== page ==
Most other things aren’t quite so dangerous to work with because we are working with questions that the dog actually hopes end in a “no”.

Will that other dog kill me?

No, Fido.

Have any dogs ever died in a thunderstorm before?

No Fido, and I doubt you’ll be the first.

Resource guarding is different.  A dog has decided that something is theirs, and no matter what, they are keeping it.  Sometimes when I come into a house a dog is resource guarding, but their heart really isn’t into it.  They’ve accidentally become Pilot in the house because the owner has never properly communicated with the dog, letting them know that they don’t have to be Pilot.  Hint:  most dogs don’t even want the job!

These dogs aren’t resource guarding so much as taking all the perks that come with the Piloting position.  For a dog, being Pilot can be scary, terrifying, and generally sucks.  Just like not every human feels comfortable leading, the same is true for dogs.  If they’re going to be Pilot, there had better be some perks that come along with it!  These include the right to eat first, the right to sleep where they want to…basically, the right of first refusal for anything.  For the dogs who aren’t even really into the Pilot position, and didn’t want the damn job to begin with, merely Piloting them and taking the money out of their bank is sufficient.  They aren’t true resource guarders.

As Danika mentioned in her blog post On Food Reactivity….Nothing Personal.  Really.,   they aren’t doing it because they hate you.  Or because they want to hurt you.  In their minds, you are asking a question:  Can I have that back? They are answering your question (No), but you aren’t listening, apparently, so they have to answer it with more force, until you finally back down.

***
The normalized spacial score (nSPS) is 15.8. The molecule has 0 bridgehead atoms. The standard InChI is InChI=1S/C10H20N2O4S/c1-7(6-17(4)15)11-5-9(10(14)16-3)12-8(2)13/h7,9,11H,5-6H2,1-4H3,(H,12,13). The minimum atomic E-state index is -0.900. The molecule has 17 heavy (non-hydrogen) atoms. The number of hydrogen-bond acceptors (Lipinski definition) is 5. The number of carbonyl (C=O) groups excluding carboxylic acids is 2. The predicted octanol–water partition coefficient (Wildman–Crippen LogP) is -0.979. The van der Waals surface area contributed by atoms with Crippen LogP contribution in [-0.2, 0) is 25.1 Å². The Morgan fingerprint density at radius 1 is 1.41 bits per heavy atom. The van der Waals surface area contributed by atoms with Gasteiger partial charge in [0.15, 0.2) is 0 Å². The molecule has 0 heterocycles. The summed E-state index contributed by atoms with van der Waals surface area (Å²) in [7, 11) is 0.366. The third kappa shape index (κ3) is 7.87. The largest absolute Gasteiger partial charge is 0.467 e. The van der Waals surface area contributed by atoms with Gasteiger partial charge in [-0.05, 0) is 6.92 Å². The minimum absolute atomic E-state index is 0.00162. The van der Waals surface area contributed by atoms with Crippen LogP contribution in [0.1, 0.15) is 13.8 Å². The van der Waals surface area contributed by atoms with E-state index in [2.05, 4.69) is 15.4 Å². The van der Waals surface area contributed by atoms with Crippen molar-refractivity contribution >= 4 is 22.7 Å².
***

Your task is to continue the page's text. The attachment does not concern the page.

Dogs and wolves are a pack. They are a single entity driven towards one thing, survival and continuation of the pack.  In the pack, only alpha male and alpha female breed.  They are the Pilots.  They have (for the moment) the best shot of perpetuating the pack because they are the best dogs/wolves in the pack.  Obviously this can change.  Dogs and wolves don’t vote in who they think is the best for Pilot.  There’s no bribes.  Either you are or you aren’t and accepting another dog’s “no” to a question you asked can take enough money out of your Piloting bank to no longer make you Pilot.

Wolves deciding who's eating first. The wolf on the left is giving typical "back off, it's mine" body language. The wolf on the right is submitting.

Wolves deciding who’s eating first. The wolf on the left is giving typical “back off, it’s mine” body language. The wolf on the right is submitting.